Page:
• If one of the maximally specific methods is not declared abstract, it is the most specific method.
    • Otherwise, all the maximally specific methods are necessarily declared abstract. The most specific method is chosen arbitrarily among the maximally specific methods. However, the most specific method is considered to throw a checked exception if and only if that exception is declared in the throws clauses of each of the maximally specific methods.
  • Otherwise, we say that the method invocation is ambiguous, and a compile-time error occurs.

Example I

In the following example:

public class Test {	
void print(Object o) {
System.out.println("void print(Object o)");
}
void print(String s) {
System.out.println("void print(String s)");
}

public static void main(String[] args) {
new Test().print(null);
}
}

The print() method is overloaded to take either Object or String types as an argument. We call the print method with a "null" literal as the parameter in the main function. Which print method will be invoked with such call? In this situation, Java invokes the "most-specific" method, as detailed in section 15.12.2.2 of the Java Language Specification. In general, one method is considered more specific than another if its argument types are subtypes of the other method's respective argument types.

Any kinds of Java object reference can be null, the special null reference can be passed as the argument for both Object and String argument methods (a null reference can be converted to any type of object). Therefore, calling print(null) could potentially invoke either print(String s) or print(Object o). The type of the null argument is only used to determine the applicable methods. In general, a method declaration is "more specific" than another if its respective arguments could be converted (via method invocation conversion) to those of the other method.

Recall that any classes in Java are direct or indirect subclasses of Object. So String is a subtype of Object, the method overloaded to accept a String is more specific than the method overloaded to accept an Object. A String can be converted (upcast) to Object, but an Object cannot be converted (downcast or upcast) to String, so the method taking the String argument is more specific. Therefore, print(String s) will be invoked by the call print(null).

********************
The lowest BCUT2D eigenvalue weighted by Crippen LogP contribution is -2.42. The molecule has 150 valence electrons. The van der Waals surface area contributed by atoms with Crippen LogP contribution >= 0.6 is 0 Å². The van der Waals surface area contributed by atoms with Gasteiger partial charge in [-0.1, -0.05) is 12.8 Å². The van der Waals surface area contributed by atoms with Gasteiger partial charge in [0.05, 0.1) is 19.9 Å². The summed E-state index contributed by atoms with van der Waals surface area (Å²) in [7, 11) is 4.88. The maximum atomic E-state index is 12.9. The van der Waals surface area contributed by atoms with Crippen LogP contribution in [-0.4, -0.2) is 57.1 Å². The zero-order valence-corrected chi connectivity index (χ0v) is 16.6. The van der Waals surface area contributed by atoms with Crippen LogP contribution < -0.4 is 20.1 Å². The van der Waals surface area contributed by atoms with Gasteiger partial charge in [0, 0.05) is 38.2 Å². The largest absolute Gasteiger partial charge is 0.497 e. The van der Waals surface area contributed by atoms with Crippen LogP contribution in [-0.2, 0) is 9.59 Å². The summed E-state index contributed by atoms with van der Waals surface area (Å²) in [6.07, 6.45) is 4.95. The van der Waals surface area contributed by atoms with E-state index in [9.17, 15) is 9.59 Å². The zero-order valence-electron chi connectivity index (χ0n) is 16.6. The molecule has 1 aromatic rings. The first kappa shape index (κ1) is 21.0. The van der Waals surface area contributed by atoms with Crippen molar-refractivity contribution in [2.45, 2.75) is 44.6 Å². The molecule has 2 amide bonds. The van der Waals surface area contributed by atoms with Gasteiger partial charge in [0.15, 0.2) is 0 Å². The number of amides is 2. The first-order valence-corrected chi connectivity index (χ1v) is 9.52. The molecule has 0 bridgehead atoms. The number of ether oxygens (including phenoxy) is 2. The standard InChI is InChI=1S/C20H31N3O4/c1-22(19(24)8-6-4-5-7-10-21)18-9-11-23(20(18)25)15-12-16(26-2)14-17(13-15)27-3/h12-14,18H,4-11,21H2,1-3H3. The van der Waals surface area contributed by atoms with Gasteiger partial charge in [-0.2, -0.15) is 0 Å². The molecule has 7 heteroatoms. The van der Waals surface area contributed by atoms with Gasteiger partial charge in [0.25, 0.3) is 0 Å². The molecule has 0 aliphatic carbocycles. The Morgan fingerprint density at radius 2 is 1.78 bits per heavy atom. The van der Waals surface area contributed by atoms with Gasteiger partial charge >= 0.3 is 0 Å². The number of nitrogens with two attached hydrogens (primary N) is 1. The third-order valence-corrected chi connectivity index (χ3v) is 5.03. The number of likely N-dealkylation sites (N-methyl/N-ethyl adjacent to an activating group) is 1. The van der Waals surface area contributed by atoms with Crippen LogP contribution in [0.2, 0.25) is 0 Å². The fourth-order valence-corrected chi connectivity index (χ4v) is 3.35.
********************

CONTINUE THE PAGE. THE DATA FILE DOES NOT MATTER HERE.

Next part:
Example II

Let's look another example:

public class Test {	
void print(StringBuffer sb) {
System.out.println("void print(StringBuffer sb)");
}
void print(String s) {
System.out.println("void print(String s)");
}

public static void main(String[] args) {
new Test().print(null);
}
}

This example results in a compiler error, as expected. Again, a null reference can be converted to any type of object. Therefore, calling print(null) could potentially invoke either print(String s) or print(StringBuffer sb). The both of String and StringBuffer are a subtype of Object, a String cannot be converted to a StringBuffer, nor can a StringBuffer can be converted to a String (since neither extends the other). It's not possible to identify a most-specific method from among the applicable methods, because there are two maximally specific method declarations.  So the method invocation is ambiguous, and a compile-time error occurs.


Printer-friendly version Printer-friendly version | Send this 
article to a friend Mail this to a friend

Previous Next vertical dots separating previous/next from contents/index/pdf Contents

  |   |